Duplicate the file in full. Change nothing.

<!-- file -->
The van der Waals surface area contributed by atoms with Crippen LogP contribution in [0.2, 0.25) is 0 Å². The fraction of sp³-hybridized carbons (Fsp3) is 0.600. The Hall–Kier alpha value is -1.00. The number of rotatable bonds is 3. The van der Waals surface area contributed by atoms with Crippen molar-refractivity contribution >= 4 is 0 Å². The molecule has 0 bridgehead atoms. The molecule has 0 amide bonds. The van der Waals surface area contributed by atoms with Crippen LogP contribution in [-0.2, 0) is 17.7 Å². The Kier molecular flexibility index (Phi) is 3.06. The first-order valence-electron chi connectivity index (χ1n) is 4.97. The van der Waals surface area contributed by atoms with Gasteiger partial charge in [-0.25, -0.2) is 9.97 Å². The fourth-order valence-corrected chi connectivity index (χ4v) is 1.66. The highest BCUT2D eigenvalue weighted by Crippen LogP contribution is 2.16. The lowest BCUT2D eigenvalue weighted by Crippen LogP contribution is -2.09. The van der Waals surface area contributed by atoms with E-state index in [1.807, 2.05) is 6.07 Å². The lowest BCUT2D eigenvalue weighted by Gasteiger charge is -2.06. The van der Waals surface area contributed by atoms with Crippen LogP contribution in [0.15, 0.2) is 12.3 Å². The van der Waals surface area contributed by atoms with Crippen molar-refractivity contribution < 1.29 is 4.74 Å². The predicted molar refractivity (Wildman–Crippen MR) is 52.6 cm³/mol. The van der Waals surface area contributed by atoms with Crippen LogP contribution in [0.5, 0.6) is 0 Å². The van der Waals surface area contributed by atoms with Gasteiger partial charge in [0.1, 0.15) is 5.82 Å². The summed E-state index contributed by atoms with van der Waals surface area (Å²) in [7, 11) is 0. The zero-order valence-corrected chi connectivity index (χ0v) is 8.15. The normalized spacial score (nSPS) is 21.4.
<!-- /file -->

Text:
The van der Waals surface area contributed by atoms with Crippen LogP contribution in [0.2, 0.25) is 0 Å². The fraction of sp³-hybridized carbons (Fsp3) is 0.600. The Hall–Kier alpha value is -1.00. The number of rotatable bonds is 3. The van der Waals surface area contributed by atoms with Crippen molar-refractivity contribution >= 4 is 0 Å². The molecule has 0 bridgehead atoms. The molecule has 0 amide bonds. The van der Waals surface area contributed by atoms with Crippen LogP contribution in [-0.2, 0) is 17.7 Å². The Kier molecular flexibility index (Phi) is 3.06. The first-order valence-electron chi connectivity index (χ1n) is 4.97. The van der Waals surface area contributed by atoms with Gasteiger partial charge in [-0.25, -0.2) is 9.97 Å². The fourth-order valence-corrected chi connectivity index (χ4v) is 1.66. The highest BCUT2D eigenvalue weighted by Crippen LogP contribution is 2.16. The lowest BCUT2D eigenvalue weighted by Crippen LogP contribution is -2.09. The van der Waals surface area contributed by atoms with E-state index in [1.807, 2.05) is 6.07 Å². The lowest BCUT2D eigenvalue weighted by Gasteiger charge is -2.06. The van der Waals surface area contributed by atoms with Crippen LogP contribution in [0.15, 0.2) is 12.3 Å². The van der Waals surface area contributed by atoms with Crippen molar-refractivity contribution < 1.29 is 4.74 Å². The predicted molar refractivity (Wildman–Crippen MR) is 52.6 cm³/mol. The van der Waals surface area contributed by atoms with Crippen LogP contribution in [0.5, 0.6) is 0 Å². The van der Waals surface area contributed by atoms with Gasteiger partial charge in [0.1, 0.15) is 5.82 Å². The summed E-state index contributed by atoms with van der Waals surface area (Å²) in [7, 11) is 0. The zero-order valence-corrected chi connectivity index (χ0v) is 8.15. The normalized spacial score (nSPS) is 21.4.